English professor Ruth Panofsky hopes that her new book will make readers aware that the experience of Jewish Canadian women is unique, varied, rich and important.
English professor and author Ruth Panofsky
For her book At Odds in the World: Essays on Jewish Canadian Women Writers, Panofsky wrote a series of critical essays on the works of seven authors – Miriam Waddington, Adele Wiseman, Lilian Nattel, Helen Weinzweig, Fredelle Bruser Maynard, Joyce Maynard and Nora Gold – that tackle the themes of sexuality, patriarchy, marriage and motherhood.
“Throughout my career I’ve always been interested in the experience of Jewish Canadian women and I’ve looked for that experience in literature… Those experiences in the early days were hard to find,” said Panofsky, a Ryerson University professor.
“There was a progression of locating other work by Jewish female writers, particularly Canadian, because there were a fair number of American Jewish writers, but the Canadian story wasn’t told very much.”
Panofsky, who won the Helen and Stan Vine Canadian Jewish Book Award for Poetry last year for Laike and Nahum: A Poem in Two Voices, said she acted on a “personal impulse” to “find the voices of those who have not really been represented and… I wanted my own world experience reflected in literature.”
She said that American Jewish female writers tend to write about being outside the tradition and being denied access to certain religious practices.
“They do feel to be on the margins of their own society and at the margins of the larger society as well,” Panofsky added.
“I want readers to be cognizant that the experience of being a Jewish female in Canada is something unique and rich and varied and important.”
She said that although many Canadian Jewish female writers describe being marginalized and undervalued, they also value their community and they don’t want to separate from it.
“They seek desperately to find ways to include themselves in it, and it is that tension, that feeling that they are both in the world and out of it at the same time, that I wanted readers to see and to recognize.”
She said the last essay in the collection, titled The Freedom to Write, which examines works by Fredelle Bruser Maynard and her daughter, Joyce Maynard, was important to her because it was about a relationship between a Jewish mother who mentored her daughter in the art of living and writing.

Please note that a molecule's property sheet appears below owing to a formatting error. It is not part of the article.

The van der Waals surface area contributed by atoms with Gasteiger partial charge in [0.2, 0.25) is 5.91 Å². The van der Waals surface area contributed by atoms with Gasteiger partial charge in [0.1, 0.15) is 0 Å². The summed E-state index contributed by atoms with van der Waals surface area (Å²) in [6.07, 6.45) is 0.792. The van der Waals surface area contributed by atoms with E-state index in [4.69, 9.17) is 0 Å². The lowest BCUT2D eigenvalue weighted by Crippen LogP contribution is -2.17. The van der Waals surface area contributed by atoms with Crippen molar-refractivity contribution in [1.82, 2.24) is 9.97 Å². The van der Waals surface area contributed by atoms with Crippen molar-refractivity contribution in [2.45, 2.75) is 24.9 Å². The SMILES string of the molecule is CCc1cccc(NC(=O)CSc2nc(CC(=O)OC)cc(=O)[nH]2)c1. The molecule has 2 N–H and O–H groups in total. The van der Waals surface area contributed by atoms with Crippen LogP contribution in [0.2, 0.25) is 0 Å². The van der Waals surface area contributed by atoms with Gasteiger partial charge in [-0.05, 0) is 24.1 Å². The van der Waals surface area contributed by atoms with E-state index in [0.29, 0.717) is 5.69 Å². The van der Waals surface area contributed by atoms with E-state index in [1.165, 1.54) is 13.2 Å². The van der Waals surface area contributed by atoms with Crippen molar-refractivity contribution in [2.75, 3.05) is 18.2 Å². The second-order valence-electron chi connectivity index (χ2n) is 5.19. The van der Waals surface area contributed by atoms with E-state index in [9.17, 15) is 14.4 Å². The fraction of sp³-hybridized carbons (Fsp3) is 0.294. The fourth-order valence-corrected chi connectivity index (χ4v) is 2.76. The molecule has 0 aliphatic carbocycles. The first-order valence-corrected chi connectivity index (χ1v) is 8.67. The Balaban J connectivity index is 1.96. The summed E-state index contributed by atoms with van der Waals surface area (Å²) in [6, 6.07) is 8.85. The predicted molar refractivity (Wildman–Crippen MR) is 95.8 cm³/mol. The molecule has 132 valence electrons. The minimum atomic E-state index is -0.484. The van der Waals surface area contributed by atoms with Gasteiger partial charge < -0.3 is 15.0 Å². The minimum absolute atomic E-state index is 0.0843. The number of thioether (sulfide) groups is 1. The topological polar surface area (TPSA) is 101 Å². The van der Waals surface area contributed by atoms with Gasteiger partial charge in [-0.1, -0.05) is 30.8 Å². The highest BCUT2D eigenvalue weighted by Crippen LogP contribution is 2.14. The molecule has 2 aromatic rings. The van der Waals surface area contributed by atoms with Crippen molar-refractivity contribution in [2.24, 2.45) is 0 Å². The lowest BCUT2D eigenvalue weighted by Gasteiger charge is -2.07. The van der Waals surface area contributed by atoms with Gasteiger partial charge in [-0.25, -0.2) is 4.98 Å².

“That mother and daughter describe a troubled, often painful relationship is not surprising, given the gargantuan task Fredelle undertook in spite of patriarchal resistance to worldly education for girls and a religious tradition that prescribes restrictive roles for women,” she wrote.
Panofsky referred to another essay in her book based on the fiction of Wiseman and Nattel about Jewish prostitutes and motherhood.
“The figure of the Jewish prostitute I always found very compelling because of her special vulnerability and also a remarkable strength,” she said.
In her essay This Was Her Punishment, Panofsky wrote: “The prostitute may reclaim her Jewish identity through marriage, but the right to legitimate motherhood will elude the Jewish prostitute who remains thrice outcast, thrice isolate from the community of Jews, women and mothers that will neither forget nor forgive her improprieties.”
Panofsky said that the issues examined in her book are important for the female Jewish community and hopes that writers will find it easier to explore what it means to be Jewish and female in today’s society.
“There are many poets… and a growing number of contemporary writers who probe what it means to be Jewish from a very different perspective than earlier generations, so there is a real growing developing or growing interest in what it means to be Jewish and female,” she said.
“Women, traditionally, have hesitated to be very open about their cultural identity and… despite the rise in anti-Semitism worldwide, in Canada there is a sense of openness and tolerance and interest in cultural diversity. I think that it is definitely encouraging our writers to explore their own identity through a range of perspectives.”